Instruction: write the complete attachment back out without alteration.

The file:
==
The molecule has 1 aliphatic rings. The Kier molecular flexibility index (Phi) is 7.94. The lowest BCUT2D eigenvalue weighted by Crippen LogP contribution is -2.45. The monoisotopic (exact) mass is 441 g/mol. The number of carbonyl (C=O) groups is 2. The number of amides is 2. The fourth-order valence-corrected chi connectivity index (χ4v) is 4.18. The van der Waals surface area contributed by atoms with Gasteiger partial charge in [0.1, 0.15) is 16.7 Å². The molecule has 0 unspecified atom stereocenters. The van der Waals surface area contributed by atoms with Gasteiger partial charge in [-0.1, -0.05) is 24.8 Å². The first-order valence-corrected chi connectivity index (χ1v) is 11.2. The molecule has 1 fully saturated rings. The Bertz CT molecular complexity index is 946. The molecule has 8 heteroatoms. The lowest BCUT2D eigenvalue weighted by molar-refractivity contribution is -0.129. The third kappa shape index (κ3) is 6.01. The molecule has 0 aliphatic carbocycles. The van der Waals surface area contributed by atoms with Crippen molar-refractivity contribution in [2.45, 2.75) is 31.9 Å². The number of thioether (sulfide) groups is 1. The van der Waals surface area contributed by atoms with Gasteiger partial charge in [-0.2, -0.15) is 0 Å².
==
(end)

The molecule has 1 aliphatic rings. The Kier molecular flexibility index (Phi) is 7.94. The lowest BCUT2D eigenvalue weighted by Crippen LogP contribution is -2.45. The monoisotopic (exact) mass is 441 g/mol. The number of carbonyl (C=O) groups is 2. The number of amides is 2. The fourth-order valence-corrected chi connectivity index (χ4v) is 4.18. The van der Waals surface area contributed by atoms with Gasteiger partial charge in [0.1, 0.15) is 16.7 Å². The molecule has 0 unspecified atom stereocenters. The van der Waals surface area contributed by atoms with Gasteiger partial charge in [-0.1, -0.05) is 24.8 Å². The first-order valence-corrected chi connectivity index (χ1v) is 11.2. The molecule has 1 fully saturated rings. The Bertz CT molecular complexity index is 946. The molecule has 8 heteroatoms. The lowest BCUT2D eigenvalue weighted by molar-refractivity contribution is -0.129. The third kappa shape index (κ3) is 6.01. The molecule has 0 aliphatic carbocycles. The van der Waals surface area contributed by atoms with Crippen molar-refractivity contribution in [2.45, 2.75) is 31.9 Å². The number of thioether (sulfide) groups is 1. The van der Waals surface area contributed by atoms with Gasteiger partial charge in [-0.2, -0.15) is 0 Å².